The University unveiled its plan for expansion within campus boundaries during the next decade and received harsh criticism from the community at a hostile Advisory Neighborhood Commission meeting Wednesday night.
The campus plan, submitted to the ANC for review, is highlighted by several new proposed buildings for academic and administrative use, including the north side of the 2100 block of G Street and the land now occupied by several privately owned fraternity houses.
According to the plan, the University hopes to convert several apartment buildings into residence halls in the next decade and develop academic or administrative buildings in several current parking lots, including ones adjacent to the new School of Media and Public Affairs building and Funger Hall.
The University refused to elaborate on plans for the GW Hospital site once a new hospital is built across the street.
University officials announced they will not change the physical boundary of the school. They said they will continue to purchase properties outside the boundary when the opportunity arises and said it is a matter-of-right, meaning within the use laid out by zoning laws.
But what angered residents at the meeting was a lack of information about GW expansion outside the campus plan, which is not required to be explained in the document.
This campus plan, which goes into great detail, has very little concern for the community, ANC Chair Barbara Spillinger said. The community wants to know what you’re doing outside the campus plan.
Residents were concerned about purchases of residential property outside of the boundary given the University’s announced long-term goal of housing 80 percent of students. GW received criticism for purchasing the Hall on Virginia Avenue last summer and its plans to create more residence halls outside of campus borders.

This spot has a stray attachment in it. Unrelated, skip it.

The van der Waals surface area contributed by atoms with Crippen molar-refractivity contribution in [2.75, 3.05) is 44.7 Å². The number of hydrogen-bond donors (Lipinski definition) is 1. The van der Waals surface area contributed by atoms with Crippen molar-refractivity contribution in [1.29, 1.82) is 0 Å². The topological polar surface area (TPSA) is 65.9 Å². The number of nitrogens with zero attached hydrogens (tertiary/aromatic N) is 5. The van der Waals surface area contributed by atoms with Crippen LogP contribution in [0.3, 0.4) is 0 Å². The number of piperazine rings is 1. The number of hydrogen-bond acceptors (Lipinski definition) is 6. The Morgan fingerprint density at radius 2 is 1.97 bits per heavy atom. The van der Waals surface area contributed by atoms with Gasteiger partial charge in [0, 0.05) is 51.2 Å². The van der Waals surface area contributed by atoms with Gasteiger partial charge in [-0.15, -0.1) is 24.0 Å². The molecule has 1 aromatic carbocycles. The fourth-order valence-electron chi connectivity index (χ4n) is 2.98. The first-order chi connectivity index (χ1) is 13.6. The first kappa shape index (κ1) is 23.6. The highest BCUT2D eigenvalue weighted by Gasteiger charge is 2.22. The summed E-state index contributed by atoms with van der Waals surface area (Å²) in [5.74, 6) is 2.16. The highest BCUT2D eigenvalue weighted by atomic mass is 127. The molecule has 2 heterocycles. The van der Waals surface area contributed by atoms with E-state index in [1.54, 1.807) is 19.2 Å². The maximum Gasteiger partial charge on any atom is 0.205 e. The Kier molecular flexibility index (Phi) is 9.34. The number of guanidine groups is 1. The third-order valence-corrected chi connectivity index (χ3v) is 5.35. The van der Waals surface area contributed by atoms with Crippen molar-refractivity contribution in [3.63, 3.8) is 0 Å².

What we object to is the fact they haven’t changed the campus boundaries, even though they bought land outside, Spillinger said. They do have a legal right to do that, but we’re not sure they have a moral right.
Spillinger called the campus plan process flawed.
ANC Commissioner Steven Mandelbaum said he was concerned the University is using its properties within the boundaries for academic use and then placing the residence halls outside.
We have no desire to buy up Foggy Bottom, GW Senior Counsel Charles Barber said. We have made selective purchases, which we think provide the opportunity to provide housing without burden to the community.
Local residents called the proposal a farce and said the University was not listening to the community’s concerns.
You’re going to do what you want anyway, and we have no way to enforce what you say you are going to do, said Ellie Becker, Foggy Bottom Association president.
Bernard Demczuk, GW assistant vice president for Government Relations, said the meeting is the first step in the process of garnering ANC support.
There is always the value in discussing concerns with people who are opposed to it, Demczuk said. Audience members frequently yelled comments to Demczuk during his presentation.
The campus plan needs to be passed by the District Board of Zoning Adjustment, and GW is seeking the ANC’s endorsement. The document covers expansion from years 2000 to 2010. The 1985 campus plan expires at the end of 2000.